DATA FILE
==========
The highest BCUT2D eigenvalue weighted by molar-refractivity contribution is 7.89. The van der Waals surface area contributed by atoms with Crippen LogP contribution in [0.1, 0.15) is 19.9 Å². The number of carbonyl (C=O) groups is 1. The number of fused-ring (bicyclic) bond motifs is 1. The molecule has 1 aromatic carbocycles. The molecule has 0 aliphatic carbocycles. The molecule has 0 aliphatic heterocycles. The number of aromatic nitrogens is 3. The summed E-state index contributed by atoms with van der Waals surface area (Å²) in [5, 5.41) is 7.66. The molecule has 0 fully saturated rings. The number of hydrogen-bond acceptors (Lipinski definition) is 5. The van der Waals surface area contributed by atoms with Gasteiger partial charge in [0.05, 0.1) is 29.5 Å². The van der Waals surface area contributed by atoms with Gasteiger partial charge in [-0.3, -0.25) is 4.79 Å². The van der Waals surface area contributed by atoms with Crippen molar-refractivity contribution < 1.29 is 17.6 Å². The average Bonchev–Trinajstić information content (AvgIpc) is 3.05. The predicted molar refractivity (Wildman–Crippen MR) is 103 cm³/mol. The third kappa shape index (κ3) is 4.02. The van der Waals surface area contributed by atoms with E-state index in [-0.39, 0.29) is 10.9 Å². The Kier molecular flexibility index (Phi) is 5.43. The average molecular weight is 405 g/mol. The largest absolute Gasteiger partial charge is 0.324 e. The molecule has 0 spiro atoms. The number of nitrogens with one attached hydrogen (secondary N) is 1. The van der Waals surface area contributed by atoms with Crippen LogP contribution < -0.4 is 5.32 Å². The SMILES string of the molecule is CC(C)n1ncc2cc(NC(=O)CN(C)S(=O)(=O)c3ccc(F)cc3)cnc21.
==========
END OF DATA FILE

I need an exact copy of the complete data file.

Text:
The highest BCUT2D eigenvalue weighted by molar-refractivity contribution is 7.89. The van der Waals surface area contributed by atoms with Crippen LogP contribution in [0.1, 0.15) is 19.9 Å². The number of carbonyl (C=O) groups is 1. The number of fused-ring (bicyclic) bond motifs is 1. The molecule has 1 aromatic carbocycles. The molecule has 0 aliphatic carbocycles. The molecule has 0 aliphatic heterocycles. The number of aromatic nitrogens is 3. The summed E-state index contributed by atoms with van der Waals surface area (Å²) in [5, 5.41) is 7.66. The molecule has 0 fully saturated rings. The number of hydrogen-bond acceptors (Lipinski definition) is 5. The van der Waals surface area contributed by atoms with Gasteiger partial charge in [0.05, 0.1) is 29.5 Å². The van der Waals surface area contributed by atoms with Gasteiger partial charge in [-0.3, -0.25) is 4.79 Å². The van der Waals surface area contributed by atoms with Crippen molar-refractivity contribution < 1.29 is 17.6 Å². The average Bonchev–Trinajstić information content (AvgIpc) is 3.05. The predicted molar refractivity (Wildman–Crippen MR) is 103 cm³/mol. The third kappa shape index (κ3) is 4.02. The van der Waals surface area contributed by atoms with E-state index in [-0.39, 0.29) is 10.9 Å². The Kier molecular flexibility index (Phi) is 5.43. The average molecular weight is 405 g/mol. The largest absolute Gasteiger partial charge is 0.324 e. The molecule has 0 spiro atoms. The number of nitrogens with one attached hydrogen (secondary N) is 1. The van der Waals surface area contributed by atoms with Crippen LogP contribution < -0.4 is 5.32 Å². The SMILES string of the molecule is CC(C)n1ncc2cc(NC(=O)CN(C)S(=O)(=O)c3ccc(F)cc3)cnc21.